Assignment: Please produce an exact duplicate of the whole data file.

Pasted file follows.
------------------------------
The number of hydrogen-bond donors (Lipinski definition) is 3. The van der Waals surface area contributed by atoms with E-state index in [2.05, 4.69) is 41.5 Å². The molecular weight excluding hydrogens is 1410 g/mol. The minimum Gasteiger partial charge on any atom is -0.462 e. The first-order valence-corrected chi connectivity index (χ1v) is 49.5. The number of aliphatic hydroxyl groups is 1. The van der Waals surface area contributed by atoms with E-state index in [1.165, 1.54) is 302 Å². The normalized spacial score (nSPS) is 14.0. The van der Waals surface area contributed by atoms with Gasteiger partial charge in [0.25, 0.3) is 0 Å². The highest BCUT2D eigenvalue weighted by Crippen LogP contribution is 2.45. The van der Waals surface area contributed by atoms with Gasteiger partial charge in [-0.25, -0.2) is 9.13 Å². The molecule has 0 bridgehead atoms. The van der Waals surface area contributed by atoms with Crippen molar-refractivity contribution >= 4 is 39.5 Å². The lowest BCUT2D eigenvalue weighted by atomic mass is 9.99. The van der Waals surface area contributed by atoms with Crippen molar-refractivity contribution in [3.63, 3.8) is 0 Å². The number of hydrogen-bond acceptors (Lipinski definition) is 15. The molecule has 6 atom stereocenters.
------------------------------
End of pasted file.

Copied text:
The number of hydrogen-bond donors (Lipinski definition) is 3. The van der Waals surface area contributed by atoms with E-state index in [2.05, 4.69) is 41.5 Å². The molecular weight excluding hydrogens is 1410 g/mol. The minimum Gasteiger partial charge on any atom is -0.462 e. The first-order valence-corrected chi connectivity index (χ1v) is 49.5. The number of aliphatic hydroxyl groups is 1. The van der Waals surface area contributed by atoms with E-state index in [1.165, 1.54) is 302 Å². The normalized spacial score (nSPS) is 14.0. The van der Waals surface area contributed by atoms with Gasteiger partial charge in [0.25, 0.3) is 0 Å². The highest BCUT2D eigenvalue weighted by Crippen LogP contribution is 2.45. The van der Waals surface area contributed by atoms with Gasteiger partial charge in [-0.25, -0.2) is 9.13 Å². The molecule has 0 bridgehead atoms. The van der Waals surface area contributed by atoms with Crippen molar-refractivity contribution >= 4 is 39.5 Å². The lowest BCUT2D eigenvalue weighted by atomic mass is 9.99. The van der Waals surface area contributed by atoms with Crippen molar-refractivity contribution in [3.63, 3.8) is 0 Å². The number of hydrogen-bond acceptors (Lipinski definition) is 15. The molecule has 6 atom stereocenters.